Figure 13 shows microphysical retrievals performed on the MCS from 6 July 2015. Soundings launched by PECAN Mobile PECAN Integrated Sounding Array (PISA) 1 [i.e., Collaborative Lower Atmospheric Mobile Profiling System (CLAMPS); Klein et al. 2016] at 0300 and 0400 UTC show the 0°C isotherm at an altitude of around 4.6 km. Therefore, only retrieval data above 4.5 km are shown herein. Herein, a considerable portion of the region above the ML was characterized by fairly low ZDR values, including larger regions than in the 20 May 2011 case (blue colors and gaps in Fig. 13b). This led to more numerous gaps in the retrievals, which, along with gaps due to the aircraft flying beyond 100 km from the radar, somewhat inhibits interpretation. However, the limited data available do suggest a different microphysical structure than that of the 20 May 2011 MCS, with smaller Dm values and larger Nt and IWC values aloft in this storm. Noticeable differences between the storms on 20 May 2011 and 6 July 2015 are revealed from the comparison of their CVPs in Figs. 9 and 11. First, the radar reflectivity above the ML is generally lower in the second case while KDP is higher. Second, the storm on 6 July 2015 is significantly deeper, with the temperature at its top lower than −40°C. These low temperatures are conducive to massive homogeneous freezing of cloud droplets in the upper parts of the storm. Indeed, the soundings from the NWS office in Aberdeen, South Dakota, at 0000 and 1200 UTC show temperatures of −30°C near 10.5 km and −40°C near 12.3 km. Examining Fig. 11, the system’s cloud top was near 14 km, making homogeneous freezing near cloud top possible. A combination of low Z, high KDP, and considerable storm depth is indicative of high concentration of small ice with significant IWC as mentioned by Ryzhkov et al. (2018) and Ryzhkov and Zrnić (2019, their Figs. 11.15 and 11.16).

Fig. 13.
Fig. 13.

Ice microphysical retrievals performed on the 6 Jul 2015 moving CVP. (a) Dm (mm), (b) log(Nt) [log(L−1)], and (c) IWC (g m−3). Retrieval data shown herein are limited to altitudes above 4.5 km. Thin black lines represent reflectivity at 20 dBZ. Distance from the radar for each scan is denoted just above the x axis in each panel.

Citation: Journal of Atmospheric and Oceanic Technology 37, 9; 10.1175/JTECH-D-20-0011.1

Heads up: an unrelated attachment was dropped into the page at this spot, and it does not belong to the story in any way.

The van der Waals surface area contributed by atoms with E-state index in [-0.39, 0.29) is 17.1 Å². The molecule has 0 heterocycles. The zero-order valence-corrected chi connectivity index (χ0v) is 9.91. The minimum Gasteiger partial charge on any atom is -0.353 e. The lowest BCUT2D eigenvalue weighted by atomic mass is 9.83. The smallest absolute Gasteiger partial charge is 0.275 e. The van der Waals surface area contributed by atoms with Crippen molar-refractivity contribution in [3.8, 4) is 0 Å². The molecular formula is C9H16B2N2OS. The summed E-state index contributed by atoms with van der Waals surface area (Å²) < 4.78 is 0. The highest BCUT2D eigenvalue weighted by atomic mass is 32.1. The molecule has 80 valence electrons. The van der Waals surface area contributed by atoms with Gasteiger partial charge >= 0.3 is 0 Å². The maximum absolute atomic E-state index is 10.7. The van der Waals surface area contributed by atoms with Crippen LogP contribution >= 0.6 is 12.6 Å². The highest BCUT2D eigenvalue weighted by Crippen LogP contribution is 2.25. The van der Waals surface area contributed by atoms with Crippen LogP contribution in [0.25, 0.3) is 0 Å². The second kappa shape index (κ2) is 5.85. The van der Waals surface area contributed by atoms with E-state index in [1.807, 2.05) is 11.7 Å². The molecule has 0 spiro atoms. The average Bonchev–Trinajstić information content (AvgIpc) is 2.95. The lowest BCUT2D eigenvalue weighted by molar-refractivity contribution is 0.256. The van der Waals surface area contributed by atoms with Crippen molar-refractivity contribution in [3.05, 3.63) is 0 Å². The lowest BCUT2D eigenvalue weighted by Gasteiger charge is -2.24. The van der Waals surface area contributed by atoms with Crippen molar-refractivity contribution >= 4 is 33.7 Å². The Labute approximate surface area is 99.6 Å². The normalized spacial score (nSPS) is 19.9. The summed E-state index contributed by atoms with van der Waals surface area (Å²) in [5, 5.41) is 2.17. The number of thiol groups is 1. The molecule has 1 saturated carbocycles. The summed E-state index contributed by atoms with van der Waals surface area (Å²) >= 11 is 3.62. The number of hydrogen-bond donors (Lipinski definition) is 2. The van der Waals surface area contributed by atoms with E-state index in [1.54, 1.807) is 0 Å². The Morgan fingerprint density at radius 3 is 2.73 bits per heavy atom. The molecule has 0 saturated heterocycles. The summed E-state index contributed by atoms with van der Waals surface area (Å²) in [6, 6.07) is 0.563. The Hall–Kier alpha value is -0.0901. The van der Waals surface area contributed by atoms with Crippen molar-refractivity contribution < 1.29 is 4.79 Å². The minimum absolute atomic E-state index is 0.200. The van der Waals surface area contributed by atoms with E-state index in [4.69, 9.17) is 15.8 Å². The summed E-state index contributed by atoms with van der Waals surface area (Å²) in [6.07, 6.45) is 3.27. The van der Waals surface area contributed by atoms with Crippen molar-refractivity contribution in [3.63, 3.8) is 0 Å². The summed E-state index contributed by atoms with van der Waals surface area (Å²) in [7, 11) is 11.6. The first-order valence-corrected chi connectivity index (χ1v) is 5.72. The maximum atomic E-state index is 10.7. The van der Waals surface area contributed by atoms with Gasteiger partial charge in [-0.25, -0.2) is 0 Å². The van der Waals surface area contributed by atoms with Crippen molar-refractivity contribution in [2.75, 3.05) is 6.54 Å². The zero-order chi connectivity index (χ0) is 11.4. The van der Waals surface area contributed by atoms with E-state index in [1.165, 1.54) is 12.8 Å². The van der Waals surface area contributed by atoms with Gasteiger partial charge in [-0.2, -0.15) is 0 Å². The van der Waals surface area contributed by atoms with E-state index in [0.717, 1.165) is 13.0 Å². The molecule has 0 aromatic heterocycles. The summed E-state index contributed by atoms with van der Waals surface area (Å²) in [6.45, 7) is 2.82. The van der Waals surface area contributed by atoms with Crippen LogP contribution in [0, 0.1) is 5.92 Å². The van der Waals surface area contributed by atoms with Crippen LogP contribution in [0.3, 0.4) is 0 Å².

5. Collocation to in situ data

As mentioned previously, in the PECAN campaign, flight plans focused on making multiple passes through the ML, with limited data collection at temperatures much colder than −10°C on 6 July 2015. The ice microphysical retrievals used herein work best at cold temperatures far from the ML (Ryzhkov et al. 2018), particularly at temperature “lower than −10° to −15°C.” For that reason, collocation of in situ data to ice microphysical retrievals herein will focus on the 20 May 2011 MC3E case, with retrieval data collocated to HVPS data.

By applying the ice microphysical retrievals to KVNX radar data (Fig. 12) and collocating those data to the aircraft in situ data, ice microphysical retrievals performed on CVP data can now be directly compared to aircraft in situ data. In this manner, the accuracy of Eqs. (1)(3) can be tested to determine how well they are able to retrieve the microphysical properties of the stratiform rain region of a midlatitude MCS.

Figure 14 shows a direct comparison of aircraft in situ data (lines) to ice microphysical retrievals (black dots) performed on moving CVP data. Data are not shown for when the aircraft was flying below the ML, which accounts for data gaps before 1345 UTC, between approximately 1500 and 1600 UTC, and after 1630 UTC. Overall, the retrievals estimated particle size fairly well at high altitudes, with Dm retrievals diverging from measurements primarily when the aircraft was near the ML (i.e., near gaps in the plot). Error in Nt estimates were higher, with largest errors in retrieved values when the aircraft approached the ML around 1500 and 1600 UTC. Estimates of IWC were predominantly biased low, and, like Dm estimates, diverged from measured values when the aircraft was near the ML.

Fig. 14.
Fig. 14.

Collocated aircraft in situ data (solid line) and ice microphysical retrievals of moving CVP data (dots) collected on 20 May 2011. Plots show (a) Dm (mm), (b) Nt [log(L−1)], and (c) IWC (g m−3). Additional Dm and IWC retrievals by Skofronick-Jackson et al. (2019) [(a), red dots], Matrosov et al. (2019) [(a), magenta dots], and Hogan et al. (2006) [(c), blue dots] using collocated radar data are also shown. Retrieval data shown herein are limited to altitudes above 4.5 km, and data collected below that level are not shown.

Citation: Journal of Atmospheric and Oceanic Technology 37, 9; 10.1175/JTECH-D-20-0011.1